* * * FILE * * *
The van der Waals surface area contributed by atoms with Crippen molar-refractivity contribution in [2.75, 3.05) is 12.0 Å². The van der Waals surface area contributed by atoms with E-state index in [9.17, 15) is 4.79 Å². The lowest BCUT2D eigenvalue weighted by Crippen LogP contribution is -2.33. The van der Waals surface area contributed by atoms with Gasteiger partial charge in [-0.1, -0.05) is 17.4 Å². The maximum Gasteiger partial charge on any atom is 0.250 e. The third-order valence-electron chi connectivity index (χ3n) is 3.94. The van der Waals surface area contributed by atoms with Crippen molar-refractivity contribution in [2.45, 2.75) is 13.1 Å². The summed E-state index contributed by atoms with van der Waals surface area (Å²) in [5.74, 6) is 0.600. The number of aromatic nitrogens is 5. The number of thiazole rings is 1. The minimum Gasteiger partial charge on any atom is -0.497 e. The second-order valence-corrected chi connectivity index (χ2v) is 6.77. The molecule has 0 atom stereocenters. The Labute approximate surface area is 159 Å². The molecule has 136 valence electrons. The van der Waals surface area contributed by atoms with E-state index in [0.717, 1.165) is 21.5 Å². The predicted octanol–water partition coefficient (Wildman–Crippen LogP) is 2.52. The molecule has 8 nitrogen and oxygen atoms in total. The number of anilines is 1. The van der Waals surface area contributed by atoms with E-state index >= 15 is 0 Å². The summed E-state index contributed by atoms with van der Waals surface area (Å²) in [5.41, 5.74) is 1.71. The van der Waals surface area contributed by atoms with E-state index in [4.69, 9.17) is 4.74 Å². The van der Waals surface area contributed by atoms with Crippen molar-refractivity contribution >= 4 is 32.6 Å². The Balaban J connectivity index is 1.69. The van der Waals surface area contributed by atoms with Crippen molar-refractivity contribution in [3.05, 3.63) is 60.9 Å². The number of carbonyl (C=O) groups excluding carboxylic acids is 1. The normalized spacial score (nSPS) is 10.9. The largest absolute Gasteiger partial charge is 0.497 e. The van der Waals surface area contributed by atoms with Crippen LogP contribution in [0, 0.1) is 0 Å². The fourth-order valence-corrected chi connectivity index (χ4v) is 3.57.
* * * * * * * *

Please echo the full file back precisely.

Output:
The van der Waals surface area contributed by atoms with Crippen molar-refractivity contribution in [2.75, 3.05) is 12.0 Å². The van der Waals surface area contributed by atoms with E-state index in [9.17, 15) is 4.79 Å². The lowest BCUT2D eigenvalue weighted by Crippen LogP contribution is -2.33. The van der Waals surface area contributed by atoms with Gasteiger partial charge in [-0.1, -0.05) is 17.4 Å². The maximum Gasteiger partial charge on any atom is 0.250 e. The third-order valence-electron chi connectivity index (χ3n) is 3.94. The van der Waals surface area contributed by atoms with Crippen molar-refractivity contribution in [2.45, 2.75) is 13.1 Å². The summed E-state index contributed by atoms with van der Waals surface area (Å²) in [5.74, 6) is 0.600. The number of aromatic nitrogens is 5. The number of thiazole rings is 1. The minimum Gasteiger partial charge on any atom is -0.497 e. The second-order valence-corrected chi connectivity index (χ2v) is 6.77. The molecule has 0 atom stereocenters. The Labute approximate surface area is 159 Å². The molecule has 136 valence electrons. The van der Waals surface area contributed by atoms with E-state index in [0.717, 1.165) is 21.5 Å². The predicted octanol–water partition coefficient (Wildman–Crippen LogP) is 2.52. The molecule has 8 nitrogen and oxygen atoms in total. The number of anilines is 1. The van der Waals surface area contributed by atoms with E-state index >= 15 is 0 Å². The summed E-state index contributed by atoms with van der Waals surface area (Å²) in [5.41, 5.74) is 1.71. The van der Waals surface area contributed by atoms with E-state index in [4.69, 9.17) is 4.74 Å². The van der Waals surface area contributed by atoms with Crippen molar-refractivity contribution >= 4 is 32.6 Å². The Balaban J connectivity index is 1.69. The van der Waals surface area contributed by atoms with Crippen molar-refractivity contribution in [3.05, 3.63) is 60.9 Å². The number of carbonyl (C=O) groups excluding carboxylic acids is 1. The normalized spacial score (nSPS) is 10.9. The largest absolute Gasteiger partial charge is 0.497 e. The van der Waals surface area contributed by atoms with Crippen LogP contribution in [0, 0.1) is 0 Å². The fourth-order valence-corrected chi connectivity index (χ4v) is 3.57.